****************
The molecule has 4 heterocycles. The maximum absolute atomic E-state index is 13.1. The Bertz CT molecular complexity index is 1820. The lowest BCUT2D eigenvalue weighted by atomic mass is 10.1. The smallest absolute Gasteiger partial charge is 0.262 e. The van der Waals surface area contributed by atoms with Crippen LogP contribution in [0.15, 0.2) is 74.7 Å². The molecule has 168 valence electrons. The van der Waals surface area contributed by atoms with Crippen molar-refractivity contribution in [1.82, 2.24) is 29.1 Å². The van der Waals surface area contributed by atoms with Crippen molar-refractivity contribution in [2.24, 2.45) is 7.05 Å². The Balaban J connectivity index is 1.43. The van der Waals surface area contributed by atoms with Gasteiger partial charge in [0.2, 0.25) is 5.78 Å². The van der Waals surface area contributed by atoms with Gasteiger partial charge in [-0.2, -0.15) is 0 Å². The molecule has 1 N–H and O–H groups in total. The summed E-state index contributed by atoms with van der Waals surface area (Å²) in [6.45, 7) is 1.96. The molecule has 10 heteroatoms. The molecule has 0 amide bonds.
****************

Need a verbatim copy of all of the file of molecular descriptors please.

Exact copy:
The molecule has 4 heterocycles. The maximum absolute atomic E-state index is 13.1. The Bertz CT molecular complexity index is 1820. The lowest BCUT2D eigenvalue weighted by atomic mass is 10.1. The smallest absolute Gasteiger partial charge is 0.262 e. The van der Waals surface area contributed by atoms with Crippen LogP contribution in [0.15, 0.2) is 74.7 Å². The molecule has 168 valence electrons. The van der Waals surface area contributed by atoms with Crippen molar-refractivity contribution in [1.82, 2.24) is 29.1 Å². The van der Waals surface area contributed by atoms with Crippen molar-refractivity contribution in [2.24, 2.45) is 7.05 Å². The Balaban J connectivity index is 1.43. The van der Waals surface area contributed by atoms with Gasteiger partial charge in [0.2, 0.25) is 5.78 Å². The van der Waals surface area contributed by atoms with Gasteiger partial charge in [-0.2, -0.15) is 0 Å². The molecule has 1 N–H and O–H groups in total. The summed E-state index contributed by atoms with van der Waals surface area (Å²) in [6.45, 7) is 1.96. The molecule has 10 heteroatoms. The molecule has 0 amide bonds.